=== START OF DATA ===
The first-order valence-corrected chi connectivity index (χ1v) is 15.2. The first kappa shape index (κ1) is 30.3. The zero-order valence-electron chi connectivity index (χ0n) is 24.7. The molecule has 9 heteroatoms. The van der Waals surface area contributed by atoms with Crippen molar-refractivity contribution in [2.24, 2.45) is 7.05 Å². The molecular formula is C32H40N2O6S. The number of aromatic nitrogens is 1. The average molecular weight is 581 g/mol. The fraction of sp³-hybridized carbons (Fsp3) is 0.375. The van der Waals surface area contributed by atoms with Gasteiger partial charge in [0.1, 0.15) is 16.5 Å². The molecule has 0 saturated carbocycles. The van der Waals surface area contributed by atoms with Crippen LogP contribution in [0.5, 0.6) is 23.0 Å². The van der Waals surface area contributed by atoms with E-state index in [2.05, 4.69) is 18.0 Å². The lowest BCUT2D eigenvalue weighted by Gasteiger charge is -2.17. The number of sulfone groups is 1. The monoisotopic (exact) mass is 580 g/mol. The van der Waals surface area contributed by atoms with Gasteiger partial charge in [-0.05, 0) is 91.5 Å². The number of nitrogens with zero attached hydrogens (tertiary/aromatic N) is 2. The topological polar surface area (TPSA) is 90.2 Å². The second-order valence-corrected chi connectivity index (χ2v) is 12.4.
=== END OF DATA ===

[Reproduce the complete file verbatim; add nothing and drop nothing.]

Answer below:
The first-order valence-corrected chi connectivity index (χ1v) is 15.2. The first kappa shape index (κ1) is 30.3. The zero-order valence-electron chi connectivity index (χ0n) is 24.7. The molecule has 9 heteroatoms. The van der Waals surface area contributed by atoms with Crippen molar-refractivity contribution in [2.24, 2.45) is 7.05 Å². The molecular formula is C32H40N2O6S. The number of aromatic nitrogens is 1. The average molecular weight is 581 g/mol. The fraction of sp³-hybridized carbons (Fsp3) is 0.375. The van der Waals surface area contributed by atoms with Gasteiger partial charge in [0.1, 0.15) is 16.5 Å². The molecule has 0 saturated carbocycles. The van der Waals surface area contributed by atoms with Crippen LogP contribution in [0.5, 0.6) is 23.0 Å². The van der Waals surface area contributed by atoms with E-state index in [2.05, 4.69) is 18.0 Å². The lowest BCUT2D eigenvalue weighted by Gasteiger charge is -2.17. The number of sulfone groups is 1. The monoisotopic (exact) mass is 580 g/mol. The van der Waals surface area contributed by atoms with Gasteiger partial charge in [-0.05, 0) is 91.5 Å². The number of nitrogens with zero attached hydrogens (tertiary/aromatic N) is 2. The topological polar surface area (TPSA) is 90.2 Å². The second-order valence-corrected chi connectivity index (χ2v) is 12.4.